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    Re: Back sights
    From: Brad Morris
    Date: 2010 Mar 22, 11:44 -0400

    In answer to my own question, I found the following
    http://www.lewisandclarknavigation.org/InstrumentCalibration.htm
    About midway down the page, the author has drawn the optical path for a foresight 
    and a backsight observation.
    
    It appears that the paths are parallel but not co-linear.  The optical path for 
    the backsight mirror to the index
    mirror is to the inside of, but does not cross the optics of, the foresight horizon mirror.
    
    Best Regards
    Brad
    
    
    
    -----Original Message-----
    From: navlist-bounce@fer3.com [mailto:navlist-bounce@fer3.com] On Behalf Of Brad Morris
    Sent: Monday, March 22, 2010 9:27 AM
    To: NavList@fer3.com
    Subject: [NavList] Re: Back sights
    
    In adjusting the octant or sextant for index error, there is nothing to stop you 
    from adjusting or determining
    it on land and then using that value at sea.  Being as land based as Chauvenet, 
    all my star-star sights are on
    a stable platform.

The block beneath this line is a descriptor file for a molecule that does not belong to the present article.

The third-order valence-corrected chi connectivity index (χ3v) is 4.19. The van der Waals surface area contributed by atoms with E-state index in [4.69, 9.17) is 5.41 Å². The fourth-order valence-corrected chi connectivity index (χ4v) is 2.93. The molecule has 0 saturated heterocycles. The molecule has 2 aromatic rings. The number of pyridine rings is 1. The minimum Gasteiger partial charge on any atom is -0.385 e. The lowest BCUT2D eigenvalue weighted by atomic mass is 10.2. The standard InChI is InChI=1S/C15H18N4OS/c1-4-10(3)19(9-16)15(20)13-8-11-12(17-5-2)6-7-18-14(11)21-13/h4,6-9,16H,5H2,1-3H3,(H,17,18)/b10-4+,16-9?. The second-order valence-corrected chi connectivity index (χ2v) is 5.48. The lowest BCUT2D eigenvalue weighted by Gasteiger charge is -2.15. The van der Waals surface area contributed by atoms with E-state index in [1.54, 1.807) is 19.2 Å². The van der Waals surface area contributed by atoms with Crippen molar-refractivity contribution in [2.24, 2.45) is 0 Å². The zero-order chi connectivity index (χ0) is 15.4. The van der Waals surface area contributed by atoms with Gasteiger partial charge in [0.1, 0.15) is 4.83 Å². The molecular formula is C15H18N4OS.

There is another dilemma concerning the BackSight Octant that I am attempting to 
    resolve in my head.  The
    octant has only one arc.  That is, the scale on the arc is singular.  There aren't 
    two scales, one for foresights
    and the other for backsights.
    
    For a foresight, for a given angle, the nonius will  indicate that value.  But the 
    backsight is
    to be used to measure the same angle.  I believe that the index mirror does not 
    move, because the nonius
    itself cannot move, else it would indicate a different angular value.   What 
    therefore, is the arrangement
    of the backsight mirror relative to the foresight mirror?
    
    The backsight mirror must be parallel to the foresight mirror, in order to obtain 
    the same angular value.
    The optical path from the backsight mirror to the index mirror must then somehow 
    cross through the
    foresight horizon mirror.  Is the backsight mirror slit further away from the plane of 
    the arc, permitting
    the optical path to go through the clear part of the horizon mirror?
    
    If the paths are parallel but not co-linear, then the index mirror must be larger 
    to support this offset.
    
    Is there some graphical optical path explanation existent, one perhaps for a real 
    octant we can examine online?
    
    Best Regards
    Brad
    
    
    
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